Raising the Dust Chapter 12 Reflections: Wrapping Up Part I

TJ with women

Towards the end of fieldwork, I met with a research colleague I had become close to. He’d supported my initial interests in the study and had guided me during fieldwork. The meeting was an informal debriefing session focussing on some of the technical aspects of fieldwork. The first topic to arise was the time it had taken to negotiate some of the essential official aspects of the research ‒ like getting approval for the study to go ahead and gaining the relevant research permits. We also discussed the potential for enhancing relationships between locals and researchers, through better matching their particular research interests (in my case this had not gone so well). Nevertheless, the technical aspects are managed by official regulations, and in this case, they were beyond either of our control. After discussing these issues for a while, my research colleague inquired as to how my fieldwork had progressed overall. I responded that it felt as if I had barely scratched beneath the surface of what it means to practice traditional medicine in the Mulanje Mountain Biosphere Reserve. The research officer paused, and after some thought, he ventured that perhaps what I had been doing was “raising the dust” about it.

The metaphor resonated instantly because much of my study was conducted with me walking around in the local area, literally raising the dust with my feet ‒ as traditional healers do in their everyday practice. It also reminded me once more of the impermanence of my role, stated frequently in the phrase, “not you but others who will follow”. I prepared to leave the field reassured that, despite the contingent nature of my role, by following in the footsteps of others, I had managed to tread new ground on the practice of traditional medicine in a changing place.

The metaphor impressed me enough for it to become the title of the study. The metaphor of raising dust in this way brings together the main themes, linking the data back to the study’s initial ecological ideas of connection to earth, exploration, curiosity, possibility and change.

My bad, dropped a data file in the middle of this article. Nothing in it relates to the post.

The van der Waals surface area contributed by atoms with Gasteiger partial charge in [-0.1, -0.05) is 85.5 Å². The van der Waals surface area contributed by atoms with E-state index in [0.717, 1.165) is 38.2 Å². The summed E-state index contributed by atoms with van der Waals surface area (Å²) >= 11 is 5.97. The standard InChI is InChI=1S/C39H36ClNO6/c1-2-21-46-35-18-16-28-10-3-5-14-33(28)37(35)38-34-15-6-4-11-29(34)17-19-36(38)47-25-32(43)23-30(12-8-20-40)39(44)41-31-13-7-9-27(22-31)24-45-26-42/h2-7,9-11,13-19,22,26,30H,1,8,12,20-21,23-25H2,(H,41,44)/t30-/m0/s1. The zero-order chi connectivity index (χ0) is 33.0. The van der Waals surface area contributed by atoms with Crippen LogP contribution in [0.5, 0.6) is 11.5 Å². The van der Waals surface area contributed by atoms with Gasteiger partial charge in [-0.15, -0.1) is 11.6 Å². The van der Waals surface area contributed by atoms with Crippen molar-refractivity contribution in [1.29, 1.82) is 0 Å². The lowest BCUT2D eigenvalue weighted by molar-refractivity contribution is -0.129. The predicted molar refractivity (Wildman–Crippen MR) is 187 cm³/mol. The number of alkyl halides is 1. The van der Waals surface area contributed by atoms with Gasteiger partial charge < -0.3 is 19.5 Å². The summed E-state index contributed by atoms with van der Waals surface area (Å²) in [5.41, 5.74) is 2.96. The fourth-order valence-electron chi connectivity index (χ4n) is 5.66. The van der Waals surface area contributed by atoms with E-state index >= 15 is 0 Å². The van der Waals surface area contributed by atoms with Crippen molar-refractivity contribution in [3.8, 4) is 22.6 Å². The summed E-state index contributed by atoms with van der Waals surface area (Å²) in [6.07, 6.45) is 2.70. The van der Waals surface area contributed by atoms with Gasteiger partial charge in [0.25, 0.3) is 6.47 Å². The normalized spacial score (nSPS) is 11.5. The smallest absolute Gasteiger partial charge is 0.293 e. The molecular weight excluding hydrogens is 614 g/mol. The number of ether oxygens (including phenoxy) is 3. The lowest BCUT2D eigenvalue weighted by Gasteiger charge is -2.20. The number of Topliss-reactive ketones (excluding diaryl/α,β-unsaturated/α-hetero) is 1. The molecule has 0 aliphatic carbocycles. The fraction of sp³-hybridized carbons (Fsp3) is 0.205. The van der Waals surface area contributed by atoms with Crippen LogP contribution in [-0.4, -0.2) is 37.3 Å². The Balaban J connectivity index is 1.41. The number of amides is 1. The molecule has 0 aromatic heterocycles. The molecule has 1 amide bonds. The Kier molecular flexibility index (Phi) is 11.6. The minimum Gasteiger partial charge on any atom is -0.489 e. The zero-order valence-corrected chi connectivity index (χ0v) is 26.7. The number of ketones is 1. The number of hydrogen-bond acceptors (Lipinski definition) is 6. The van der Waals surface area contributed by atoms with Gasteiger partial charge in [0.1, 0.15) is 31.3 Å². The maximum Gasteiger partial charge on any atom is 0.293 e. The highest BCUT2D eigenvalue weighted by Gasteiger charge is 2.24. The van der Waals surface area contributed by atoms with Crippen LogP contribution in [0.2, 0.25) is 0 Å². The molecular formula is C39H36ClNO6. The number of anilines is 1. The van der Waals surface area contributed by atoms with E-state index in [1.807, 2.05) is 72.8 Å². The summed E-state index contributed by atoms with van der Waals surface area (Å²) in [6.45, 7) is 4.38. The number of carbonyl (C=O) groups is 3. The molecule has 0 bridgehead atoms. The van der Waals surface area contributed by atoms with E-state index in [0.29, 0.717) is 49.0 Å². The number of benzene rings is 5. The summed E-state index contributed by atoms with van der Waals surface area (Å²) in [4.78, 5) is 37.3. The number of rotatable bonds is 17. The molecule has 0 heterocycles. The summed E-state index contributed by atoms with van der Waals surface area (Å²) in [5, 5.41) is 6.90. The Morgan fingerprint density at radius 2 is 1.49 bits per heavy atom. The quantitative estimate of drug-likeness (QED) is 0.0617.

Possibility and change

I embarked on this research journey as a western woman with a passion for understanding the ways in which others approach health and wellbeing. Since I wanted to appreciate the value of their knowledge about these important matters, I arrived in Malawi with an open heart and an inquiring mind. My attitude towards my research was influenced by a number of things. Firstly, the fact that I’m a woman impacted on how I was received, both by my study participants, and by the local community. At times this was advantageous because I could relate with half of the interview participants on a shared level. I found that being a woman did not, however, mean that the women in my study, both the interview participants and the other women whom I encountered, were automatically comfortable sharing their experiences with me. Some of the women in my study seemed hesitant in their interactions with me, and with few exceptions, it took time for me to establish a meaningful rapport with them. By contrast, the men were generally responsive to my need for assistance with transportation, translation, directions and a range of other research tasks and I was able to develop friendships with a number of them.

Although I was particularly attentive to maintaining positive relationships with others, I nevertheless remained an outsider, a white woman, an umzungu[i]. Despite my position as an outsider, I was able to overcome some of the strangeness of conducting research in a foreign place because of my attachment to the rural areas of Africa. My personal experiences of also growing up in the mud and the dust of the African landscape prepared me on an unexpected level. This was both reassuring and confronting for me. It was reassuring to re-connect with the familiarity of what I am drawn to, and knew as a child growing up in Africa. The simplicity of rural life and the warmth of the people provided a brief reprieve from some of the things that trouble me about living in a wealthy industrial country, nourishing me on a number of levels. My comfort at being surrounded once more by the things that give meaning and purpose was nevertheless overshadowed at times by an ominous sense of threat ‒ if not fear ‒ for the future.

The growing threats to traditional medicine come from both inside and outside the region.   They can be smelt, felt, tasted and touched. They are real and they are part of people’s daily struggles and joys. In this study they relate most notably to the health needs of the population, the influence of the church on people’s beliefs, the loss of resources due to deforestation, the ongoing threat of mining and ‒ for women in particular ‒ poverty and a lack of opportunity. These are complex issues. They cannot easily be separated. They require an understanding of the layered intersections and the complex ways in which these tensions influence the knowledge, practices and beliefs about health experienced by those living in rural Africa today.


A crisis in health